Let’s review, shall we? The Vikings let statistical giant WR Randy Moss move to California and pushed unknown commodity WR Nate Burleson into his position, surrounding him with questionable veteran receivers and hoping those receivers and Culpepper could post similar gains in 2005. During that campaign, the Vikings failed to piece a solid offensive line together and suffered significant injuries to the top commodities they did possess on that line, namely C Matt Birk, and did nothing to alleviate the resulting concerns. The rushing support from various running backs failed to put forth anything resembling an offensive front worthy of significant focus from opposing defenses. All of this combines with Culpepper’s struggles to carry the team on his shoulders, resulting in an atrocious TD/INT ratio and a losing record ceased only by the destruction of Culpepper’s right knee.

In 2006, Culpepper will bring his powerful arm and rehabilitated knee to Miami, a team that possesses a viable top-flight WR in the prime of his career (Chris Chambers) and several other receiving options capable of posting sizable gains (TE Randy McMichael, WR Marty Booker, RB Ronnie Brown). Miami also enjoys the comforts of one of the best offensive lines in the business, a unit that remains largely unchanged from 2005 (the only change worthy of note is the release of OT Stockar McDougle, viewed by many scouts as a disappointment, and the signing of free agent OT L.J. Shelton, a player that may be coming into his own). Much like Minnesota, there is a fairly new coaching regime in place in Miami, though HC Nick Saban has established his value as a top leader at the college level, has been a successful coordinator and assistant at the NFL level, and put forth an impressive first season at the helm of the Dolphins (Miami’s 9-7 record in 2006 was a dramatic turn of the 4-12 record submitted in 2004).

By those accounts and with those factors in hand, I find it hard to rank this move as a negative for Culpepper. He has left a team in the midst of turmoil and upheaval for a team on the rise. He left a roster with very few known commodities and very little offensive support for a team with an established offensive line and high-octane talents at key offensive positions. Culpepper may be the filling the one void the Dolphins need for a successful playoff campaign in 2006. Of course, there are reasons for concern. Culpepper’s health, namely the status of his right knee and the progression of his rehabilitation, need to be tracked as we move forward. While Culpepper asserts he will be ready for Week 1, a conservative fantasy owner would be wise to expect this QB to miss at least a few games. He may also need time to find his comfort zone on that rebuilt knee and with his new teammates, a common factor for players changing locations for the first time. With all of that taken into consideration, it is fair to rank Culpepper as a QB of desire in 2006, but not as a top commodity for fantasy drafts (unless you want to insure he is yours when he does return, an understandable approach in my humble opinion) in most leagues.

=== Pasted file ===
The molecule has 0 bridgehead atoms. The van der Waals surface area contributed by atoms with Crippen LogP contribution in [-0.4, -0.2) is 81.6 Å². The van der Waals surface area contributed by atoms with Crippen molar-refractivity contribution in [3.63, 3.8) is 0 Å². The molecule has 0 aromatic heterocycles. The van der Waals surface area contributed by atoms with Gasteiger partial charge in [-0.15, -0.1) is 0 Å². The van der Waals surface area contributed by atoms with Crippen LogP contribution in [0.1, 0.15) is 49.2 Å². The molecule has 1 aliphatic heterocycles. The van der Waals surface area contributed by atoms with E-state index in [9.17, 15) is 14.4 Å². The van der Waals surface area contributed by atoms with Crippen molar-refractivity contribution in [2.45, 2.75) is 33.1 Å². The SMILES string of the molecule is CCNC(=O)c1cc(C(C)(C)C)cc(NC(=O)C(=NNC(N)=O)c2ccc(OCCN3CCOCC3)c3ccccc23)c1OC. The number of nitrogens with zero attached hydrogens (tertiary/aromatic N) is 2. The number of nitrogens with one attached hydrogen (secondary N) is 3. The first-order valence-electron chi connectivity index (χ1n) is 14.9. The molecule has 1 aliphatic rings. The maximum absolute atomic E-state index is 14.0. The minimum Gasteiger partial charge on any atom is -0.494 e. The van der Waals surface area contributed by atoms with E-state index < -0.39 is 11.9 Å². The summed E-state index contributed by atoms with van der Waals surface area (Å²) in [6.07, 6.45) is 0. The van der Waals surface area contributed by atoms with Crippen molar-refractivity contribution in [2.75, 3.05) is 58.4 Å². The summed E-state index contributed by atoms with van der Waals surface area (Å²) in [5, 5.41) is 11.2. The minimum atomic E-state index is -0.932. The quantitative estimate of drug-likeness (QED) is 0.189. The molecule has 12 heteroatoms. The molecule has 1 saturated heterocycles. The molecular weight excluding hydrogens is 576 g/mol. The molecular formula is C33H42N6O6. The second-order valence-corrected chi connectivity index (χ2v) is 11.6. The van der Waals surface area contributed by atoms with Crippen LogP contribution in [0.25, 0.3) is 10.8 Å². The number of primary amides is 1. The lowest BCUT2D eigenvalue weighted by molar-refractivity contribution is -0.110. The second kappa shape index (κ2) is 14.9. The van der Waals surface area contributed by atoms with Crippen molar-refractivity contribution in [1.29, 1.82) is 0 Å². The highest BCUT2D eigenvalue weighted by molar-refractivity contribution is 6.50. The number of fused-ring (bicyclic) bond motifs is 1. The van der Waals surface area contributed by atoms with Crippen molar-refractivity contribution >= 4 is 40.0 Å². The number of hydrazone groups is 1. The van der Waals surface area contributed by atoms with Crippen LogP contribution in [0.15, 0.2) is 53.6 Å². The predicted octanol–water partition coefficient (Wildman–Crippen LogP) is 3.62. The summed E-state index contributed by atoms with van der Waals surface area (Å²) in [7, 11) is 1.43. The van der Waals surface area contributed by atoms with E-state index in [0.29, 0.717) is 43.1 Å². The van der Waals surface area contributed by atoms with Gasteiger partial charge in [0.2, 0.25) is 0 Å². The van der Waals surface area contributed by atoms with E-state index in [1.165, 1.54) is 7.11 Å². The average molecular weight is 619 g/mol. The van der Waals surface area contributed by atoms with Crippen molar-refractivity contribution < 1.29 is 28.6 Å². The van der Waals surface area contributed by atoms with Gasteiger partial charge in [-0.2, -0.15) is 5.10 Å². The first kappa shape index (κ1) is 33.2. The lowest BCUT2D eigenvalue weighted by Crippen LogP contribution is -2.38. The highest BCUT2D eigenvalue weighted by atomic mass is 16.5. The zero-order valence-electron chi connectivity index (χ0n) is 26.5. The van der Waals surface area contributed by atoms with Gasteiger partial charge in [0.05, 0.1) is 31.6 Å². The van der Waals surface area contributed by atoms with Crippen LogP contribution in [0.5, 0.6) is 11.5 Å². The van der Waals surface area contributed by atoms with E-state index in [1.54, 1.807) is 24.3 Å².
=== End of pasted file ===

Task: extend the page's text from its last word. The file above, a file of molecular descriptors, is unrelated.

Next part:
Culpepper will return, his track record suggests he will once again flourish as a passer, and Miami fans and fantasy enthusiasts alike should anticipate a return to prominence for this potent offensive weapon in the not-so-distant future.


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Postby Plindsey88 » Mon Mar 20, 2006 10:20 am

Did you see the protection early on in Minnesota last year?

Awful... Plain awful.... Pepper never had more than 2 seconds to throw in the games he started last year....

Oh, and let's not forget that Culpepper lost 5 games last year: Tampa, Cincinnati, Atlanta, Chicago, Carolina...

With the exception of a near miss by Atlanta, all those teams ended up being playoff teams, and even Atlanta would have been a playoff team in most other divisions....

That's really not so bad, if you ask me....
Last edited by Plindsey88 on Mon Mar 20, 2006 10:42 am, edited 1 time in total.
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Postby louisianacajunsam » Mon Mar 20, 2006 10:37 am

on espn sunday conversation, culpepper looked pretty decent when they showed him rehabbing his knee (rubber bands around his legs as he was doing shuffles and what not...in other words, wasnt exactly in a wheel-chair as some make it seem)...

when asked about him returning and when, he basically said he would be back by the beginning of the season (and no earlier-but that was to be expected)...

i think he'll be back for the start of the season, but i guess we'll just have to see if his knee can take a hit..
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Postby moochman » Mon Mar 20, 2006 11:30 am

louisianacajunsam wrote:on espn sunday conversation, culpepper looked pretty decent when they showed him rehabbing his knee (rubber bands around his legs as he was doing shuffles and what not...in other words, wasnt exactly in a wheel-chair as some make it seem)...

when asked about him returning and when, he basically said he would be back by the beginning of the season (and no earlier-but that was to be expected)...

i think he'll be back for the start of the season, but i guess we'll just have to see if his knee can take a hit..


I will always have to wait and see before discounting a player's recovery from knee injuries after watching McGahee's career ending knee injury in the Orange bowl. The docs are doing great work on knees these days.
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Postby roninmedia » Mon Mar 20, 2006 12:07 pm

Everyone knew that Culpepper had Moss.

But Brees had Gates. Anyone noticed Brees became a top quarterback the same year that Gates became a constant presence in the offensive gameplan.